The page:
• Warhammer Fantasy Roleplay: The 2nd Edition vampire sourcebook describes Madam Kalfon, a Bretonnian girl who was turned into a Necrarch vampire while only fifteen years old. Necrarchs universally resemble desiccated and borderline inhuman corpses, and the figure of a child-sized mummy ruling over a tower filled with undead minions dressed in colorful clothes and toys fashioned from flesh and bone, all while still acting like the living child she hasn't been for centuries, provides a rather disturbing scenario for players to be drawn into.
  • The World of Darkness:
    • Vampire: The Masquerade:
    • Vampire: The Requiem: There's a bit of fiction in one of the sourcebooks about a local hotshot who runs a betting event known only as "B vs. D." What does it stand for? "[Embraced] Baby versus Dog"; as the baby is practically brand new and barely fed, that means the Beast is in the driver's seat.
      • The chapter fiction for Blood Sorcery follows a vampire duo, one of whom is a girl named Kitty, Embraced at age five.
      • Danse Macabre introduces the Masquerade Merit, reflective of how effectively a vampire is able to craft a certain role that allows them to pass in society, along with gaining mastery of certain aspects associated with it. One such Masquerade is Youth, which allows vampires Embraced at young ages (especially ages that would have them considered adults in medieval society) to pass as mortal children or teenagers, complete with associates of such peer groups.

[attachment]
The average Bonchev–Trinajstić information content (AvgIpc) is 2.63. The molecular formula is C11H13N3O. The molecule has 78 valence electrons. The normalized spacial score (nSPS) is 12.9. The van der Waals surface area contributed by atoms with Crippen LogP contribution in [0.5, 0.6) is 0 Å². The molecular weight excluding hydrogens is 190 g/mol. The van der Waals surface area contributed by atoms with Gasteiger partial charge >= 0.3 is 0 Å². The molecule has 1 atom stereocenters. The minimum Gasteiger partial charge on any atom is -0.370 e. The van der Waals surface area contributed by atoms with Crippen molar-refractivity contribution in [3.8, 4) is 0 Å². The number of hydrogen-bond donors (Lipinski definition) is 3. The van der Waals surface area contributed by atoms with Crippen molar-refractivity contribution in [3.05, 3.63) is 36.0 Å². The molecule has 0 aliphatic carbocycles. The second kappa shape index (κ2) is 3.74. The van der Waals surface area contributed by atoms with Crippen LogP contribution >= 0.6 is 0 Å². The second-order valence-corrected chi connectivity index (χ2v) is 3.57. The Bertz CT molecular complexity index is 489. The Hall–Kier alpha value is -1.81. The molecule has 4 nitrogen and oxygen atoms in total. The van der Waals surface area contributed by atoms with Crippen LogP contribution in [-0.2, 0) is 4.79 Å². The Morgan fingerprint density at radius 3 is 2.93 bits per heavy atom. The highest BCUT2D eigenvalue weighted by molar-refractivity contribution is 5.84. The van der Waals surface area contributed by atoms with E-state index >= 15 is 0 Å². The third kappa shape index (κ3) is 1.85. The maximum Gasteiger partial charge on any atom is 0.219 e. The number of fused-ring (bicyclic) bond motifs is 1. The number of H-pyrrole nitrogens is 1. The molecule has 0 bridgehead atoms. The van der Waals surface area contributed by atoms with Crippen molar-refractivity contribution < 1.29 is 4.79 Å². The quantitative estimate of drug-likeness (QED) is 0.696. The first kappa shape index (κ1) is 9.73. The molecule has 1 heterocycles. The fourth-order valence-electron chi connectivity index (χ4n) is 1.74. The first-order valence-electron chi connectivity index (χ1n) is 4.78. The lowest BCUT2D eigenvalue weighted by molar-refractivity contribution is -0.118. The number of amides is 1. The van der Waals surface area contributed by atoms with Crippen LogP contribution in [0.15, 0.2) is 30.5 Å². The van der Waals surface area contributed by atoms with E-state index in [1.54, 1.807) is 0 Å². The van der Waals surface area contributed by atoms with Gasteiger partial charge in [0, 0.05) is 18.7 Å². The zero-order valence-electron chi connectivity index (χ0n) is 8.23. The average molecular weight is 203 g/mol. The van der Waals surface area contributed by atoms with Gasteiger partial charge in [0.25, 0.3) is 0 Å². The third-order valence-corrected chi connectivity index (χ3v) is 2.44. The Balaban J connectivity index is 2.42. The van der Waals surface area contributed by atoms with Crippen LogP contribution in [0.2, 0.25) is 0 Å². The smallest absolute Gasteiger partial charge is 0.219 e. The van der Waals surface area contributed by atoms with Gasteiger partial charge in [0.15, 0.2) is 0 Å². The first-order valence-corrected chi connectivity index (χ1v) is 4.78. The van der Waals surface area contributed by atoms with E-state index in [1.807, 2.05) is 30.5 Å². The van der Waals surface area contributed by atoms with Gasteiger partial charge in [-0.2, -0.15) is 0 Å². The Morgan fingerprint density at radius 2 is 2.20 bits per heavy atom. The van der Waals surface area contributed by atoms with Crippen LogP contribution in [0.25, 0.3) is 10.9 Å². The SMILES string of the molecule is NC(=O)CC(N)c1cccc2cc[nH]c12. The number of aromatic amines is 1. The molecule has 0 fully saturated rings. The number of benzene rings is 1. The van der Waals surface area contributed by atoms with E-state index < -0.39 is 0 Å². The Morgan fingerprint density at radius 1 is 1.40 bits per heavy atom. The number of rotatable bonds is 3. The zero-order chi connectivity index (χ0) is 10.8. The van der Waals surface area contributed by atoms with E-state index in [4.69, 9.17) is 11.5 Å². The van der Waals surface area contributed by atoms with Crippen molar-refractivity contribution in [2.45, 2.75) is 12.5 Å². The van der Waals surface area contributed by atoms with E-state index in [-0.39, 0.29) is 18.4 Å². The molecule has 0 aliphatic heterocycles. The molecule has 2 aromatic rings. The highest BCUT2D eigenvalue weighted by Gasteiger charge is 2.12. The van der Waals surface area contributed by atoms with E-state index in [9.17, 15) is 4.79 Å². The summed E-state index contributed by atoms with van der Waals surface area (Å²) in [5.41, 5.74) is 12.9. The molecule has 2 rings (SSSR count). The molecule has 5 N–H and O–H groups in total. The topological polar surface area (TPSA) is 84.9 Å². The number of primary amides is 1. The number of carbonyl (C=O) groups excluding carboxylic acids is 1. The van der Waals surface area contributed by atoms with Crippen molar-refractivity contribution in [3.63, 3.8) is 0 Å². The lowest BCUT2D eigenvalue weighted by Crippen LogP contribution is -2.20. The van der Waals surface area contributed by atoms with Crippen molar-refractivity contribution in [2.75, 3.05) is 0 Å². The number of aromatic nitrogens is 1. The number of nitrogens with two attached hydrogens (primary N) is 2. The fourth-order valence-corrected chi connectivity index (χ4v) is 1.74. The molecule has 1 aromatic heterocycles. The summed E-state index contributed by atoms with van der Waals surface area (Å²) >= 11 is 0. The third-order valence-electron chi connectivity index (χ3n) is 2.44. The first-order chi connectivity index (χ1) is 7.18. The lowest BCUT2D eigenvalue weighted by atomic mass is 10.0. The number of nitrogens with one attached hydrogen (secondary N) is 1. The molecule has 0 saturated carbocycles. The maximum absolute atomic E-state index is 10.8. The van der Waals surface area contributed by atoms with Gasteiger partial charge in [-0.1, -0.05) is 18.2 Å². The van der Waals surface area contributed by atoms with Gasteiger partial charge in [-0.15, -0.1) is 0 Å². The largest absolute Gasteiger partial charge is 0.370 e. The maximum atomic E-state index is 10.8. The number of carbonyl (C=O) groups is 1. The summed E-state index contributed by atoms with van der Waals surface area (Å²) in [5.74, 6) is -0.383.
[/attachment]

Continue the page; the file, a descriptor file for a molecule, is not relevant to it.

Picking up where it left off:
• The second edition corebook tells of the Children's Crusade, an entire covenant of undead children — indeed, they had sole right to Embrace children, and frequently non-Crusade child vampires were put into their care. Eventually, the adult vampires discovered the Crusade was twisted, corrupt in ways they could not understand or tolerate, and so the Crusade was scourged from the face of the Earth... but a few members slipped through the cracks.
    • Wraith: The Oblivion features the Striplings, a caste of Spectre. In the game, Spectres are ghosts who either lost themselves over time to Oblivion, or met such a violent end that they just wanted it all to go away. The Striplings are Spectres of children who died when they were younger than ten. Even the other Spectres are freaked out by them. There's a good reason one ruler in the setting set a law in place that any child wraiths would be made into soulsteel. Fate Worse than Death? Maybe. But at least that keeps them from being Striplings. The 20th Anniversary Edition retcons the soulforging law — it was in place prior to the 13th century, but an influential Stripling born of the Children's Crusade was the first to argue its unfairness and the right of child Wraiths to exist.

  • Played with in Ride the Cyclone, which starts with six teenage choir members dying in a roller coaster accident and takes place mostly in limbo as they come to terms with their unexpected deaths. The teens were all in high school, and for five of them their ghostly forms appear in relatively good condition (considering how they died). The sixth is "Jane Doe", a girl who was decapitated in the crash and spends her time in limbo with a creepy old doll's head as a replacement for her lost cranium. The actress who plays Jane Doe is usually made up with porcelain pale skin, blacked-out contact lenses, and a pale blonde wig with ringlets to look like an antique "little Victorian girl" doll. The look is combined with an emotionless, almost robotic affect that visibly creeps out the five other teenage ghosts.